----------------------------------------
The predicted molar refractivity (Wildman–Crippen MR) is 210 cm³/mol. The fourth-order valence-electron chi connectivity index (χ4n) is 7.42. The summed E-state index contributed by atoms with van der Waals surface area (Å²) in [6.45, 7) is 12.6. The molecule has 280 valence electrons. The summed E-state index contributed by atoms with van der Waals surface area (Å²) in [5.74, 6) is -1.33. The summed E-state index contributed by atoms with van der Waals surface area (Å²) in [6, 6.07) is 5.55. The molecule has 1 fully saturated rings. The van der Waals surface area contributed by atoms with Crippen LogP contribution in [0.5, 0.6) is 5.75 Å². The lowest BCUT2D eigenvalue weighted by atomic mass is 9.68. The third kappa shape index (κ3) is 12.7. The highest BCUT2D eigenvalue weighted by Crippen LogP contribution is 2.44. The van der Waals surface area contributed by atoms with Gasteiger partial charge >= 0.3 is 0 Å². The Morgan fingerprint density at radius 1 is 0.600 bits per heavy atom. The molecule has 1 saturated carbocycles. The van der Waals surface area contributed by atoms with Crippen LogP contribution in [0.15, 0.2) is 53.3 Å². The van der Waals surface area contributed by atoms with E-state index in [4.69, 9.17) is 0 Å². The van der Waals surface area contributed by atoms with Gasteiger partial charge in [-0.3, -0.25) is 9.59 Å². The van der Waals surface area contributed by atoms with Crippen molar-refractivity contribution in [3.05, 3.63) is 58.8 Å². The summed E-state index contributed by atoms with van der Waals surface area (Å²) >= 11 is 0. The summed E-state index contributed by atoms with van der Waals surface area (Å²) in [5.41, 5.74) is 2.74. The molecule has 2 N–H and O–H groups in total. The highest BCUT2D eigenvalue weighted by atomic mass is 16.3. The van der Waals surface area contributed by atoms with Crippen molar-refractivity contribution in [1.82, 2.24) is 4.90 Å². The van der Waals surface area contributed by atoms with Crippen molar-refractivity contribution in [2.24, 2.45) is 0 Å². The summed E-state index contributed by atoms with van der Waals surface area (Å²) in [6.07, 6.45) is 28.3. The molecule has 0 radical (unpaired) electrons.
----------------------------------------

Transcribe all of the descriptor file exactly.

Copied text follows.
The predicted molar refractivity (Wildman–Crippen MR) is 210 cm³/mol. The fourth-order valence-electron chi connectivity index (χ4n) is 7.42. The summed E-state index contributed by atoms with van der Waals surface area (Å²) in [6.45, 7) is 12.6. The molecule has 280 valence electrons. The summed E-state index contributed by atoms with van der Waals surface area (Å²) in [5.74, 6) is -1.33. The summed E-state index contributed by atoms with van der Waals surface area (Å²) in [6, 6.07) is 5.55. The molecule has 1 fully saturated rings. The van der Waals surface area contributed by atoms with Crippen LogP contribution in [0.5, 0.6) is 5.75 Å². The lowest BCUT2D eigenvalue weighted by atomic mass is 9.68. The third kappa shape index (κ3) is 12.7. The highest BCUT2D eigenvalue weighted by Crippen LogP contribution is 2.44. The van der Waals surface area contributed by atoms with Gasteiger partial charge >= 0.3 is 0 Å². The Morgan fingerprint density at radius 1 is 0.600 bits per heavy atom. The molecule has 1 saturated carbocycles. The van der Waals surface area contributed by atoms with Crippen LogP contribution in [0.15, 0.2) is 53.3 Å². The van der Waals surface area contributed by atoms with E-state index in [4.69, 9.17) is 0 Å². The van der Waals surface area contributed by atoms with Gasteiger partial charge in [-0.3, -0.25) is 9.59 Å². The van der Waals surface area contributed by atoms with Crippen molar-refractivity contribution in [3.05, 3.63) is 58.8 Å². The summed E-state index contributed by atoms with van der Waals surface area (Å²) >= 11 is 0. The summed E-state index contributed by atoms with van der Waals surface area (Å²) in [5.41, 5.74) is 2.74. The molecule has 2 N–H and O–H groups in total. The highest BCUT2D eigenvalue weighted by atomic mass is 16.3. The van der Waals surface area contributed by atoms with Crippen molar-refractivity contribution in [1.82, 2.24) is 4.90 Å². The van der Waals surface area contributed by atoms with Crippen molar-refractivity contribution in [2.24, 2.45) is 0 Å². The summed E-state index contributed by atoms with van der Waals surface area (Å²) in [6.07, 6.45) is 28.3. The molecule has 0 radical (unpaired) electrons.